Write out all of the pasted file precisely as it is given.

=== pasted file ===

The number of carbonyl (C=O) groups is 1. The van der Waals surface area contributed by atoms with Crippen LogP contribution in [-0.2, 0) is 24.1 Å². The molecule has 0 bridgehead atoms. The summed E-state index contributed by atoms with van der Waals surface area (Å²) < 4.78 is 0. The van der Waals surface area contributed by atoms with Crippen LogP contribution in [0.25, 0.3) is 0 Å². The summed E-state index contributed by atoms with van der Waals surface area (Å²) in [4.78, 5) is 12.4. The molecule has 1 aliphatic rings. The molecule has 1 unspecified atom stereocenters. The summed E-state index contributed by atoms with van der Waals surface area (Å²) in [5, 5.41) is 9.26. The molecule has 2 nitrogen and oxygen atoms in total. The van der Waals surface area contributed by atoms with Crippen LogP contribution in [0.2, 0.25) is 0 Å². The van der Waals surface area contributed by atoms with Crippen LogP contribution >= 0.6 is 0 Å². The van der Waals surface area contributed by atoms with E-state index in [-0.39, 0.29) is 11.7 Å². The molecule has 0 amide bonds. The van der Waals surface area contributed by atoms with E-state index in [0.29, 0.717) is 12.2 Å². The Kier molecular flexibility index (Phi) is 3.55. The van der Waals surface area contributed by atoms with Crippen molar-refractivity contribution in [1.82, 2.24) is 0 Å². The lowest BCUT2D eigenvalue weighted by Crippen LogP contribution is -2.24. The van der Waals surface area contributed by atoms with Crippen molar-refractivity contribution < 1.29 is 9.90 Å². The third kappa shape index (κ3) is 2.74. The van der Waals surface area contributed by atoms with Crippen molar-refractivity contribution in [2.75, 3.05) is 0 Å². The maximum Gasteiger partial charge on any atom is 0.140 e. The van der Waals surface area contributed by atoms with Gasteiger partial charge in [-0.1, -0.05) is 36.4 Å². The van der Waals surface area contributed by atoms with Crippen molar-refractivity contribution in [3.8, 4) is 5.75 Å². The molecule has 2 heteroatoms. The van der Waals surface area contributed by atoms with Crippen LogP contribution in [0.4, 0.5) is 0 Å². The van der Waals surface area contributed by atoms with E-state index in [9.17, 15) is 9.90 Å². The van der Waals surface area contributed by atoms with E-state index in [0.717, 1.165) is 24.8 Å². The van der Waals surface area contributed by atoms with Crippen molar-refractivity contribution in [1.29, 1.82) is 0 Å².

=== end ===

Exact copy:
The number of carbonyl (C=O) groups is 1. The van der Waals surface area contributed by atoms with Crippen LogP contribution in [-0.2, 0) is 24.1 Å². The molecule has 0 bridgehead atoms. The summed E-state index contributed by atoms with van der Waals surface area (Å²) < 4.78 is 0. The van der Waals surface area contributed by atoms with Crippen LogP contribution in [0.25, 0.3) is 0 Å². The summed E-state index contributed by atoms with van der Waals surface area (Å²) in [4.78, 5) is 12.4. The molecule has 1 aliphatic rings. The molecule has 1 unspecified atom stereocenters. The summed E-state index contributed by atoms with van der Waals surface area (Å²) in [5, 5.41) is 9.26. The molecule has 2 nitrogen and oxygen atoms in total. The van der Waals surface area contributed by atoms with Crippen LogP contribution in [0.2, 0.25) is 0 Å². The van der Waals surface area contributed by atoms with Crippen LogP contribution >= 0.6 is 0 Å². The van der Waals surface area contributed by atoms with E-state index in [-0.39, 0.29) is 11.7 Å². The molecule has 0 amide bonds. The van der Waals surface area contributed by atoms with E-state index in [0.29, 0.717) is 12.2 Å². The Kier molecular flexibility index (Phi) is 3.55. The van der Waals surface area contributed by atoms with Crippen molar-refractivity contribution in [1.82, 2.24) is 0 Å². The lowest BCUT2D eigenvalue weighted by Crippen LogP contribution is -2.24. The van der Waals surface area contributed by atoms with Crippen molar-refractivity contribution < 1.29 is 9.90 Å². The third kappa shape index (κ3) is 2.74. The van der Waals surface area contributed by atoms with Crippen molar-refractivity contribution in [2.75, 3.05) is 0 Å². The maximum Gasteiger partial charge on any atom is 0.140 e. The van der Waals surface area contributed by atoms with Gasteiger partial charge in [-0.1, -0.05) is 36.4 Å². The van der Waals surface area contributed by atoms with Crippen molar-refractivity contribution in [3.8, 4) is 5.75 Å². The molecule has 2 heteroatoms. The van der Waals surface area contributed by atoms with Crippen LogP contribution in [0.4, 0.5) is 0 Å². The van der Waals surface area contributed by atoms with E-state index in [9.17, 15) is 9.90 Å². The van der Waals surface area contributed by atoms with E-state index in [0.717, 1.165) is 24.8 Å². The van der Waals surface area contributed by atoms with Crippen molar-refractivity contribution in [1.29, 1.82) is 0 Å².